Update: Police have arrested Jesus Ramirez, a 48-year-old San Francisco resident, in connection with Camacho’s murder. 

A 59-year-old homeless man died after he was stabbed with a knife by two men estimated to be between the ages of 30 and 50, police say. The incident took place near 25th Street and Potrero Avenue around 8 p.m. Thursday. It is San Francisco’s first homicide of 2018. 

According to three witnesses, the victim succumbed to a stab wound to his throat before paramedics arrived on the scene and transported him to the hospital.

The San Francisco Medical Examiner identified the man as Mark Camacho, 59, of San Francisco. Ricky Camacho, 61, who identified himself as the victim’s brother, said Mark was born and raised in the Mission District.

Residents say Camacho was a familiar and well-liked face who spent time in front of the doorstep where he was murdered.

One witness, a 25-year-old woman who asked to remain anonymous, saw the murder take place. She said she looked out of her window overlooking 25th Street when she heard one man, about 30 years old, in a loud argument with Camacho.

The suspect, dressed in “nice” blue jeans and a black sweater, punched Camacho unconscious, then fled, she said.

The witness said that was when the second suspect, who she described as a 60-year-old man with gray hair, approached Camacho on the ground, put him in a chokehold, slashed his throat and stabbed him multiple times.

The witness recognized the second man as a homeless person who often slept near the corner of 25th Street and Potrero. At first, she yelled for the man to “help him,” then she screamed, “stop him, he’s stabbing him!”

The witness said the older suspect “walked off with his cart, like normal.”

She said she followed him toward the James Rolph Jr. Playground. She said she asked the suspect why he stabbed Camacho. He responded, “he owed me one.”

She said the police asked her to identify a suspect last night, “but it wasn’t him.”

“I’m still traumatized. I haven’t been able to sleep,” the witness said. “My daughter keeps asking me if he’s dead, and I don’t know what to tell her.”

The witness remembers Camacho as respectful, and that “he gave me food before.”

The murder took place in front of the house of Lou, 81, who wasn’t home at the time of the murder. Lou said Camacho would sit on his step, drink a beer and eat food.

Lou said Camacho was “polite” to him and “would pick up his own garbage.”

Richard Segovia, 64, who lives on the block where the murder took place, said he’s known Camacho since the 1960s.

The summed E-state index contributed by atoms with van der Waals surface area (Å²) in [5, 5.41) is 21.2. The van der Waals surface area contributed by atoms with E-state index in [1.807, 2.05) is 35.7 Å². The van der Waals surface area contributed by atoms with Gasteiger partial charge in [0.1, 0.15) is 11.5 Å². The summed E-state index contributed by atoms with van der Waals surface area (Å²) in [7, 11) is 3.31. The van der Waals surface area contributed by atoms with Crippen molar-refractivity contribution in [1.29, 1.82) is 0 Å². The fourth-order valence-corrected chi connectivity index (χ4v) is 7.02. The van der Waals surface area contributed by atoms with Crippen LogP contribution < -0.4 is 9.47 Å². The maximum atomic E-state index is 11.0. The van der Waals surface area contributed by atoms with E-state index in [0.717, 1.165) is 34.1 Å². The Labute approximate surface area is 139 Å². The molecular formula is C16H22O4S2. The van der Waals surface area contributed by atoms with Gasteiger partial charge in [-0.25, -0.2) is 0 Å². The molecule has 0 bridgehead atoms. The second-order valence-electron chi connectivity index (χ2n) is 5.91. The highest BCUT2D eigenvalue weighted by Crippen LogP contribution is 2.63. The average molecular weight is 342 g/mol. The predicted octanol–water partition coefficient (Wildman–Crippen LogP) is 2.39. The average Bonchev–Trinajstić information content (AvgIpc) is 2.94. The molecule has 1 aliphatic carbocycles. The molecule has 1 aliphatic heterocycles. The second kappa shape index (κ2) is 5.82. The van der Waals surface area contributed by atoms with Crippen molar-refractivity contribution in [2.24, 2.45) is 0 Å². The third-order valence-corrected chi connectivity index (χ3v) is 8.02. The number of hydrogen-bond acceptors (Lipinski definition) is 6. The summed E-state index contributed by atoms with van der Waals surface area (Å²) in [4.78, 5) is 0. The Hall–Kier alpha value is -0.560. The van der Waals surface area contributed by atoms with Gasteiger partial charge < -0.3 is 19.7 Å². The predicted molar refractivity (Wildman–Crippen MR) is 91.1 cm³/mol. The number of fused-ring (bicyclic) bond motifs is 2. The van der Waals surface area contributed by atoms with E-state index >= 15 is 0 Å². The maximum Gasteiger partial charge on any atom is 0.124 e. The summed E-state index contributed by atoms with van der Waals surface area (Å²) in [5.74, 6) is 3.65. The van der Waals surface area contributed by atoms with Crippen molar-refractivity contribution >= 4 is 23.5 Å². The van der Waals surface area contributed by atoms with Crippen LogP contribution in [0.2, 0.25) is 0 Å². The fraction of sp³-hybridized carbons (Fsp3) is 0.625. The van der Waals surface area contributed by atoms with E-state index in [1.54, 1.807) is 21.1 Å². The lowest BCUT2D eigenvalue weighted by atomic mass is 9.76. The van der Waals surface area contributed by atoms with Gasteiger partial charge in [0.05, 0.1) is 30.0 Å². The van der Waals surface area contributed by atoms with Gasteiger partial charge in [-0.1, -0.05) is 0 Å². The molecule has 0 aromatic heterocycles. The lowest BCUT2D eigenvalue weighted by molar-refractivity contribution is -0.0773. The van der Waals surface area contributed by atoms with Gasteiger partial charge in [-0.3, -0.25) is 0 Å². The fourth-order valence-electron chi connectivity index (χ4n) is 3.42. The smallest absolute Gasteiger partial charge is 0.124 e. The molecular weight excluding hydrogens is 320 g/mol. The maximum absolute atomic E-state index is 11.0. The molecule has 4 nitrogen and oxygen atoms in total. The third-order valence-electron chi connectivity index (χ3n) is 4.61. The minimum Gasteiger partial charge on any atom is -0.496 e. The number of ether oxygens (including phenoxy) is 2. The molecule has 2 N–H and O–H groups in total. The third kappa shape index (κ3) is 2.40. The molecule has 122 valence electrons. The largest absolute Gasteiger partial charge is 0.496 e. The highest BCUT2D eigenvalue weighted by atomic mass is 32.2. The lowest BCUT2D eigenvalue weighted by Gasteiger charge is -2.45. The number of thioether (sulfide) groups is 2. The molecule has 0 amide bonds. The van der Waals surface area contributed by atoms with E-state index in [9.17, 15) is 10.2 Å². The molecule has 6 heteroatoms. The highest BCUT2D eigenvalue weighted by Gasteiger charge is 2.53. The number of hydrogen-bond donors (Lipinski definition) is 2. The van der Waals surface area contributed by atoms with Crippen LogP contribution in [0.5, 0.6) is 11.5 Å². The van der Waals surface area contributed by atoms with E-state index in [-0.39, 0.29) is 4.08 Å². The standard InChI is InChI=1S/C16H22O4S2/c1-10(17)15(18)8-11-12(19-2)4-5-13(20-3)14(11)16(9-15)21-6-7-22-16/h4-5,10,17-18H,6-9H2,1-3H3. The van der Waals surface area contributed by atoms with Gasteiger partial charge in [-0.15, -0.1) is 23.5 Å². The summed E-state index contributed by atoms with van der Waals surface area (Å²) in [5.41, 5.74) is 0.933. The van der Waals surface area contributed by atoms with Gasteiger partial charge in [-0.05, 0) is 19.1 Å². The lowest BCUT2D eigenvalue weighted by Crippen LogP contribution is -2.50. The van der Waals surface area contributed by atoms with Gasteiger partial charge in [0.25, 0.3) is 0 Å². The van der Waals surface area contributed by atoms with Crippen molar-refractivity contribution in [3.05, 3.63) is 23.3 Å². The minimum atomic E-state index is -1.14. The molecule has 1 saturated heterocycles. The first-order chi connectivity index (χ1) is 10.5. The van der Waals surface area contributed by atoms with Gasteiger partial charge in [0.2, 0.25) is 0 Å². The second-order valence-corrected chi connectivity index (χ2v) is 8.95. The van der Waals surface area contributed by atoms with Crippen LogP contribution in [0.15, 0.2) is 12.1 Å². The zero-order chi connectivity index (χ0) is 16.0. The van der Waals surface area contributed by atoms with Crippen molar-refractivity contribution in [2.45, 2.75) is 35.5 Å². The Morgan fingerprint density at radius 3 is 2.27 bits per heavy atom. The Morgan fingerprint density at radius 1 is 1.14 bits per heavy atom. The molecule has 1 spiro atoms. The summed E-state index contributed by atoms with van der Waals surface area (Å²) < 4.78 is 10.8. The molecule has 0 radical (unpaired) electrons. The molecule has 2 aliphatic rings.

“He gave me a Christmas present,” Segovia said.

Segovia had talked to Camacho shortly before he was stabbed. Camacho had fist-bumped with Segovia and asked if he was doing well.

About 20 minutes later, Segovia heard police sirens and then went to check on what was happening.

He said Camacho was already dead before paramedics tried to give him oxygen. Segovia estimated there were about three quarts of blood around his body from the throat wound.

Segovia said he and another man on the scene began to pray and said, “come on, warrior, you’re going to be OK.”

Segovia said he doesn’t know why someone would have murdered Camacho. He said the suspects didn’t take Camacho’s duffel bag, which police took as evidence.

This morning, Segovia created an altar where Camacho was murdered.

Ricky, the victim’s older brother, showed up at the altar this morning to put up red, white and blue tissue paper, representing Camacho’s Puerto Rican heritage.

“He’s lived a life on the edge,” Camacho said of his brother. He said Mark had been homeless for at least a decade and was receiving a government disability check.

Ricky said his brother was “in and out of SROs [Single Room Occupancy’s],” and was kicked out of navigation centers.

Ricky, who lives in South San Francisco, drives a taxi in the city and would often pass by his brother living on the street. He said he only recently reconnected with his brother and was doing his best to help him.

“It’s just sad for me, because I loved my brother and couldn’t do anything for him because he didn’t embrace the help,” he said.

Ricky said he recently got angry with his brother and told him “not to get any closer to [him].”

“I realized that that wasn’t the right thing to do, so we made up — we hugged and kissed,” he said.

Camacho said his brother left him a voicemail last night at 7:30 p.m. asking to meet up on Saturday and grab a beer. “Had I known, I would have picked up,” he said.

Ricky said he remembers when the two were boys growing up in the Mission and members of the “Mission Boys Branch, back when it was all boys.” He said Mark played football and was on the “80s” basketball team.

The victim’s friends had come to leave candles, flowers and pictures of Mark. The woman who witnessed the stabbing left a candle, too, because she said, “he didn’t deserve it.”

Ricky Camacho, Mark Camacho’s brother, places pictures of his brother at his altar.

Mark Camacho’s altar near a doorstep where he oftentimes slept and drank beer. By JoeBill Muñoz.